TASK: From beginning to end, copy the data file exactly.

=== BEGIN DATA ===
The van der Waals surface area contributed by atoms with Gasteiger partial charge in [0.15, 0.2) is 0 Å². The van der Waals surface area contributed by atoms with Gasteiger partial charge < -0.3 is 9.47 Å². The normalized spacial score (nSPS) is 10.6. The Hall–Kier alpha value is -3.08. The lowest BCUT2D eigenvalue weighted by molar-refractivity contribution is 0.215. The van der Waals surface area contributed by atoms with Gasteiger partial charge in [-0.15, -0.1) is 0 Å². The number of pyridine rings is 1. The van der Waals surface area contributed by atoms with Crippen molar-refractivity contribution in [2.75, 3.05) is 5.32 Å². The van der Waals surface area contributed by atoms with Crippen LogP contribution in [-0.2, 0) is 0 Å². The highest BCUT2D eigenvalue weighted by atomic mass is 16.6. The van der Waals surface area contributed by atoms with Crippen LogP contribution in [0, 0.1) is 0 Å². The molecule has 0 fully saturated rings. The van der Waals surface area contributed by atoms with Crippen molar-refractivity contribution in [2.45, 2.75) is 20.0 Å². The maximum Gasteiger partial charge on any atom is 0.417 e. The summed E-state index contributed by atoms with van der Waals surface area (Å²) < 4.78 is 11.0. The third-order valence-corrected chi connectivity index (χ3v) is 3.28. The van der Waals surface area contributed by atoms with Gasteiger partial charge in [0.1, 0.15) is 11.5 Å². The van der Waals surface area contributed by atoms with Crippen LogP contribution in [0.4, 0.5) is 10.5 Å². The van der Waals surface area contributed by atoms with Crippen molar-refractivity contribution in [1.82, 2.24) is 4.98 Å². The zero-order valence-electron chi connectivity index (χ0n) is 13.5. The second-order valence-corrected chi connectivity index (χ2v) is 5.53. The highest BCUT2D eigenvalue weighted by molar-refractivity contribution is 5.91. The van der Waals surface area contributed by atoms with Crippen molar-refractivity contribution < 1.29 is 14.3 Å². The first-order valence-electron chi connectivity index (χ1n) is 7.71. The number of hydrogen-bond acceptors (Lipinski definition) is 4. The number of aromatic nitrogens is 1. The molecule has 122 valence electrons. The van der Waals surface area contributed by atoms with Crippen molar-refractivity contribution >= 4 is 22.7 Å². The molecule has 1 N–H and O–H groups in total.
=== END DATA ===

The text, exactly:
The van der Waals surface area contributed by atoms with Gasteiger partial charge in [0.15, 0.2) is 0 Å². The van der Waals surface area contributed by atoms with Gasteiger partial charge < -0.3 is 9.47 Å². The normalized spacial score (nSPS) is 10.6. The Hall–Kier alpha value is -3.08. The lowest BCUT2D eigenvalue weighted by molar-refractivity contribution is 0.215. The van der Waals surface area contributed by atoms with Gasteiger partial charge in [-0.15, -0.1) is 0 Å². The number of pyridine rings is 1. The van der Waals surface area contributed by atoms with Crippen molar-refractivity contribution in [2.75, 3.05) is 5.32 Å². The van der Waals surface area contributed by atoms with Crippen LogP contribution in [-0.2, 0) is 0 Å². The highest BCUT2D eigenvalue weighted by atomic mass is 16.6. The van der Waals surface area contributed by atoms with Crippen LogP contribution in [0, 0.1) is 0 Å². The molecule has 0 fully saturated rings. The van der Waals surface area contributed by atoms with Crippen molar-refractivity contribution in [2.45, 2.75) is 20.0 Å². The maximum Gasteiger partial charge on any atom is 0.417 e. The summed E-state index contributed by atoms with van der Waals surface area (Å²) < 4.78 is 11.0. The third-order valence-corrected chi connectivity index (χ3v) is 3.28. The van der Waals surface area contributed by atoms with Gasteiger partial charge in [0.1, 0.15) is 11.5 Å². The van der Waals surface area contributed by atoms with Crippen LogP contribution in [0.4, 0.5) is 10.5 Å². The van der Waals surface area contributed by atoms with Crippen molar-refractivity contribution in [1.82, 2.24) is 4.98 Å². The zero-order valence-electron chi connectivity index (χ0n) is 13.5. The second-order valence-corrected chi connectivity index (χ2v) is 5.53. The highest BCUT2D eigenvalue weighted by molar-refractivity contribution is 5.91. The van der Waals surface area contributed by atoms with Crippen molar-refractivity contribution < 1.29 is 14.3 Å². The first-order valence-electron chi connectivity index (χ1n) is 7.71. The number of hydrogen-bond acceptors (Lipinski definition) is 4. The number of aromatic nitrogens is 1. The molecule has 122 valence electrons. The van der Waals surface area contributed by atoms with Crippen molar-refractivity contribution >= 4 is 22.7 Å². The molecule has 1 N–H and O–H groups in total.